Abū Muhammad al-Hasan al-Hamdānī
Abū Muḥammad al-Ḥasan ibn Aḥmad ibn Ya‘qūb al-Hamdānī (279/280-333/334 A.H/ 893-945 A.D) Arabic: أبو محمد الحسن بن أحمد بن يعقوب الهمداني) was an Arab Muslim geographer, poet, grammarian, historian, and astronomer, from the tribe of Banu Hamadan, western 'Amran/Yemen. He was one of the best representatives of Islamic culture during the last effective years of the Abbasid caliphate.
The biographic data of al-Hamdānī is hardly well-known, despite his extensive scientific work. He was held in repute as a grammarian, wrote much poetry, compiled astronomical tables, devoted most of his life to the study of the ancient history and geography of Arabia.
Before he was born his family lived in al-Marashi (المراشي). Then they moved to Sanaa' (صنعاء) and settled down there. Thus, he was born there, year 893. His father was a voyager and had been to Kufa, Baghdad, Basra, Oman and Egypt. At around the age of seven, he started to talk himself into voyaging. He had left to Makkah and stayed there for more than six years and studied there. Then he left to Sa'dah (صعدة) and stayed there. Over there he gathered news on Khawlaan (خولان). Later, he went back to San'a and gathered news on Himyar (حمْير). Although, his bold thoughts and his opposition to the politics lead him to prison, he stayed there for about two years. When he got out of prison, he left to Rayda (ريدة) to be in the protection of his tribe, he compiled most of his books there and stayed there until he died, year 945.
His Geography of the Arabian Peninsula (Sifat Jazirat ul-Arab) is by far the most important work on the subject. After being used in manuscript by A. Sprenger in his Post- und Reiserouten des Orients (Leipzig, 1864) and further in his Alte Geographie Arabiens (Bern, 1875), it was edited by D.H. Müller (Leiden, 1884; cf. Sprenger's criticism in Zeitschrift der deutschen morgenländischen Gesellschaft, vol. 45, pp. 361–394).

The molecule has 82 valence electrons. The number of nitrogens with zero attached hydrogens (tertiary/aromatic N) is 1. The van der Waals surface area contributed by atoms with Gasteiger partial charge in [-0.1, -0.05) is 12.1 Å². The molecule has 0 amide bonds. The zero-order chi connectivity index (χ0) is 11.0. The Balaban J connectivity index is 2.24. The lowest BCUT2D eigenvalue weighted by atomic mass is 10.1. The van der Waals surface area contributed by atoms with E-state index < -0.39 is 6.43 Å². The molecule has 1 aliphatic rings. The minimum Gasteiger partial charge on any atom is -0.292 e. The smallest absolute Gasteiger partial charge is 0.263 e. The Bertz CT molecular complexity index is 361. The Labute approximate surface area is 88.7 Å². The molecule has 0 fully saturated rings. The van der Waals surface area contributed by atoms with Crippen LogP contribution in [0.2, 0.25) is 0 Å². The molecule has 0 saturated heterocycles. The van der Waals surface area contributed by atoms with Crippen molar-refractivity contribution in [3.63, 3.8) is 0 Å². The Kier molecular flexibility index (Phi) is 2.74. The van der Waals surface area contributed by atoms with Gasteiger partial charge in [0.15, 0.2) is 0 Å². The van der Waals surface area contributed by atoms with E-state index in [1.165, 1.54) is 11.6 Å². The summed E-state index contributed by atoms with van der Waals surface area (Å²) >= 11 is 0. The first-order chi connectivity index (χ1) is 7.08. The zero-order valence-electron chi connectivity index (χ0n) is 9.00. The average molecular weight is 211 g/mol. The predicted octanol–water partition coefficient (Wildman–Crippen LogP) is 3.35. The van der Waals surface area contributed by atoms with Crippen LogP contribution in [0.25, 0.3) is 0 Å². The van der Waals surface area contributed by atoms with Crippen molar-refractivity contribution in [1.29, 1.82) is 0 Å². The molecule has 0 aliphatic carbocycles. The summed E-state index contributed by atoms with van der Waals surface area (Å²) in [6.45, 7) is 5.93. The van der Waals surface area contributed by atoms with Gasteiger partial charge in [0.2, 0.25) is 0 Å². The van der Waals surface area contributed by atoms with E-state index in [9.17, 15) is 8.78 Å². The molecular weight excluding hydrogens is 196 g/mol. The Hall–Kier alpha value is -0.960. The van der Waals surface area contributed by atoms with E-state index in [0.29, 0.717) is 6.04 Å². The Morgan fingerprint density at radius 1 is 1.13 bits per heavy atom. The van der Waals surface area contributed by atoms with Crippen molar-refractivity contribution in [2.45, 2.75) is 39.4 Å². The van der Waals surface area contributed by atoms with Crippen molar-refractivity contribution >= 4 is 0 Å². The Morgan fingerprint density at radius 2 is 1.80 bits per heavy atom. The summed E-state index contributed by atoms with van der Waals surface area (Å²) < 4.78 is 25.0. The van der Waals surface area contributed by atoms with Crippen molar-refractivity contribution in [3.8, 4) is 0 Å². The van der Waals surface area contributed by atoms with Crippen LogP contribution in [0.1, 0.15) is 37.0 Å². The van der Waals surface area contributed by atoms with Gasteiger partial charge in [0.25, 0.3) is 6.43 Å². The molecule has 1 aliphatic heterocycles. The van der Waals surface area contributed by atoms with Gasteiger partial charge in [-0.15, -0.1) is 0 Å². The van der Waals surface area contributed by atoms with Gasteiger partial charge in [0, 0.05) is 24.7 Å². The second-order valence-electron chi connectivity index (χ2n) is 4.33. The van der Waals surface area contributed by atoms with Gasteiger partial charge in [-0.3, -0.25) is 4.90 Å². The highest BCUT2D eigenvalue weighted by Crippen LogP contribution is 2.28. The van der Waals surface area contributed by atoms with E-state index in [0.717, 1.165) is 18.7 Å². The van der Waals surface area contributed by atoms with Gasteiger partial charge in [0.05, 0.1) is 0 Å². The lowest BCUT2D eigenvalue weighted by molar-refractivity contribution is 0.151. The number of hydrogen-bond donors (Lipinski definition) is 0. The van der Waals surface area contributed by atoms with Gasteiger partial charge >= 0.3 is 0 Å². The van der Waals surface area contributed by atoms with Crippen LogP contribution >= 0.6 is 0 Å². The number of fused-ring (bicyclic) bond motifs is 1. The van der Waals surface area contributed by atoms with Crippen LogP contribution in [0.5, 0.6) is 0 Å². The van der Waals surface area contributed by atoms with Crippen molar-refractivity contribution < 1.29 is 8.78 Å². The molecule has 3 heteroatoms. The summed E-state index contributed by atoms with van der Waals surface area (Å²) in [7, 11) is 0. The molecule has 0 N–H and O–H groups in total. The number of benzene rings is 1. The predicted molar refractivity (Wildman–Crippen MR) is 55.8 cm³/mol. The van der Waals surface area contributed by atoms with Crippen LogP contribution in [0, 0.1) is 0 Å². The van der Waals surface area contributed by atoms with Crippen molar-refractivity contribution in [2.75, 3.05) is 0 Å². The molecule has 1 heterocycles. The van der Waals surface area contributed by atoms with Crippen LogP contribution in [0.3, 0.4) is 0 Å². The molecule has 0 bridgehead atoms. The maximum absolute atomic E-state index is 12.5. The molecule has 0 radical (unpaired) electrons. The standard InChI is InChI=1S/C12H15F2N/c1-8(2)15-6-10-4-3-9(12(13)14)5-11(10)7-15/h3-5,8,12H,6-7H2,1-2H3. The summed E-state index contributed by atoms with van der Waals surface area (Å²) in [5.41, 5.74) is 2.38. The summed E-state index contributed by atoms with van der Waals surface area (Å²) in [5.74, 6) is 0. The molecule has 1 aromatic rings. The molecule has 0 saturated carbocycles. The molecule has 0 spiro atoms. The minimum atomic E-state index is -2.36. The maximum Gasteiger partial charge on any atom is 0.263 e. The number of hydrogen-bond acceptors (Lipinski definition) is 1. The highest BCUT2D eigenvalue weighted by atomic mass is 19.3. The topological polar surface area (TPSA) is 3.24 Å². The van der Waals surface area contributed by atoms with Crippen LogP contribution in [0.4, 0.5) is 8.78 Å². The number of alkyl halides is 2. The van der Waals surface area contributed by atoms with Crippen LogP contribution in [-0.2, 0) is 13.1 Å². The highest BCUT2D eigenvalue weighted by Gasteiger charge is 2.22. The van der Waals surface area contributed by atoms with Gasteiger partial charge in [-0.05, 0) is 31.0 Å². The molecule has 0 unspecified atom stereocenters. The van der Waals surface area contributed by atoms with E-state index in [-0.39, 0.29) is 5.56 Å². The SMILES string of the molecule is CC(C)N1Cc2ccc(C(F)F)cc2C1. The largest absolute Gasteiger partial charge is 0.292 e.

Much has also been written on this work by E. Glaser in his various publications on ancient Arabia. The other great work of al-Hamdānī is the Iklil (Crown) concerning the genealogies of the Himyarites and the wars of their kings in ten volumes. Of this, part 8, on the citadels and castles of south Arabia, has been edited and annotated by Müller in Die Burgen und Schlösser Sudarabiens (Vienna, 1881).
For other works said to have been written by al-Hamdānī see G. L. Flügel's Die grammatischen Schulen der Araber (Leipzig, 1862), pp. 220–221.
- al-Jawharatayn al-ʻatīqatayn - A book describing metals known at that time, including their physical and chemical properties as well as treatment and processing (such as gold, silver, and steel). He is also considered one of the earliest Arabs who explained gravity of Earth in a way similar to magnetic field behavior.
- Sifat Jazirat ul-Arab
- Alaklel al-Hamdani
- History of Saba
- Language of Himyar and Najran
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- Kitāb al-Jawharatayn al-ʻatīqatayn al-māʼiʻatayn min al-ṣafrāʼ wa-al-bayḍāʼ : al-dhahab wa-al-fiḍḍah. Cairo : Maṭbaʻat Dār al-Kutub wa-al-Wathāʼiq al-Qawmīyah bi-al-Qāhirah (Arabic:كتاب الجوهرتين العتيقتين المائعتين من الصفراء والبيضاء : الذهب والفضة), 2004. pp. 43–44,87. Retrieved 22 August 2014.
- "Hamdānī, Abū Muḥammad al- Ḥasan Ibn Aḥmad Ibn YaʿQūb al-". Dictionary of Scientific Biography. New York: Charles Scribner's Sons. 1970–80. ISBN 978-0-684-10114-9.
- Chisholm, Hugh, ed. (1911). "Hamdānī". Encyclopædia Britannica (11th ed.). Cambridge University Press.
- Toll, Christopher (2008) [1970-80]. "Al-Hamdānī, Abū Muḥammad Al-Ḥasan Ibn Aḥmad Ibn Yaʿqūb". Complete Dictionary of Scientific Biography. Encyclopedia.com.